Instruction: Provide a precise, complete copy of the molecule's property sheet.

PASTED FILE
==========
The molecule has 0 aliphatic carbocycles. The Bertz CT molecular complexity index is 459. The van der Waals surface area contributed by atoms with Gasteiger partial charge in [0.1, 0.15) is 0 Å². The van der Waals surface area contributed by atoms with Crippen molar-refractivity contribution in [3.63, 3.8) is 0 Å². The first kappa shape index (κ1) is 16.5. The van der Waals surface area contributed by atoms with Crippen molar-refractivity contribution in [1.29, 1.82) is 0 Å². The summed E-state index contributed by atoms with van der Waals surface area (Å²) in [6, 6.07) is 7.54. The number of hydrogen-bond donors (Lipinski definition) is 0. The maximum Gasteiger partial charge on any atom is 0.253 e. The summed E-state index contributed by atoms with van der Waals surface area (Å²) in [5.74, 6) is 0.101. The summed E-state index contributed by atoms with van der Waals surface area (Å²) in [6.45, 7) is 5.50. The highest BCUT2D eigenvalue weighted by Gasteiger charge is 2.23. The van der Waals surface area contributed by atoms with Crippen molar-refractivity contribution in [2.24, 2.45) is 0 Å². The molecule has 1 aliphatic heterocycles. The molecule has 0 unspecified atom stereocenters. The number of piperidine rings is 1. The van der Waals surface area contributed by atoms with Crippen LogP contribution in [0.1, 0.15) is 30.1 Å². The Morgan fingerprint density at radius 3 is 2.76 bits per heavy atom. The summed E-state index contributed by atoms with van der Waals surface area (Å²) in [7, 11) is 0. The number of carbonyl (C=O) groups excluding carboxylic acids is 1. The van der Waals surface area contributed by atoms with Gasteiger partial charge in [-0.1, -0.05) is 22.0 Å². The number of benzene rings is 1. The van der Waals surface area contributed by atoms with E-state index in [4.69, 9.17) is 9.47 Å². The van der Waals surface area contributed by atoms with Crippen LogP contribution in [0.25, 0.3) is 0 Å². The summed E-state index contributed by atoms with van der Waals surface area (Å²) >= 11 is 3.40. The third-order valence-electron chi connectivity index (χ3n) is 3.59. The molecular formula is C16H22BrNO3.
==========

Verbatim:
The molecule has 0 aliphatic carbocycles. The Bertz CT molecular complexity index is 459. The van der Waals surface area contributed by atoms with Gasteiger partial charge in [0.1, 0.15) is 0 Å². The van der Waals surface area contributed by atoms with Crippen molar-refractivity contribution in [3.63, 3.8) is 0 Å². The first kappa shape index (κ1) is 16.5. The van der Waals surface area contributed by atoms with Crippen molar-refractivity contribution in [1.29, 1.82) is 0 Å². The summed E-state index contributed by atoms with van der Waals surface area (Å²) in [6, 6.07) is 7.54. The number of hydrogen-bond donors (Lipinski definition) is 0. The maximum Gasteiger partial charge on any atom is 0.253 e. The summed E-state index contributed by atoms with van der Waals surface area (Å²) in [5.74, 6) is 0.101. The summed E-state index contributed by atoms with van der Waals surface area (Å²) in [6.45, 7) is 5.50. The highest BCUT2D eigenvalue weighted by Gasteiger charge is 2.23. The van der Waals surface area contributed by atoms with Crippen molar-refractivity contribution in [2.24, 2.45) is 0 Å². The molecule has 1 aliphatic heterocycles. The molecule has 0 unspecified atom stereocenters. The number of piperidine rings is 1. The van der Waals surface area contributed by atoms with Crippen LogP contribution in [0.1, 0.15) is 30.1 Å². The Morgan fingerprint density at radius 3 is 2.76 bits per heavy atom. The summed E-state index contributed by atoms with van der Waals surface area (Å²) in [7, 11) is 0. The number of carbonyl (C=O) groups excluding carboxylic acids is 1. The van der Waals surface area contributed by atoms with Gasteiger partial charge in [-0.1, -0.05) is 22.0 Å². The number of benzene rings is 1. The van der Waals surface area contributed by atoms with E-state index in [4.69, 9.17) is 9.47 Å². The van der Waals surface area contributed by atoms with Crippen LogP contribution in [0.25, 0.3) is 0 Å². The summed E-state index contributed by atoms with van der Waals surface area (Å²) >= 11 is 3.40. The third-order valence-electron chi connectivity index (χ3n) is 3.59. The molecular formula is C16H22BrNO3.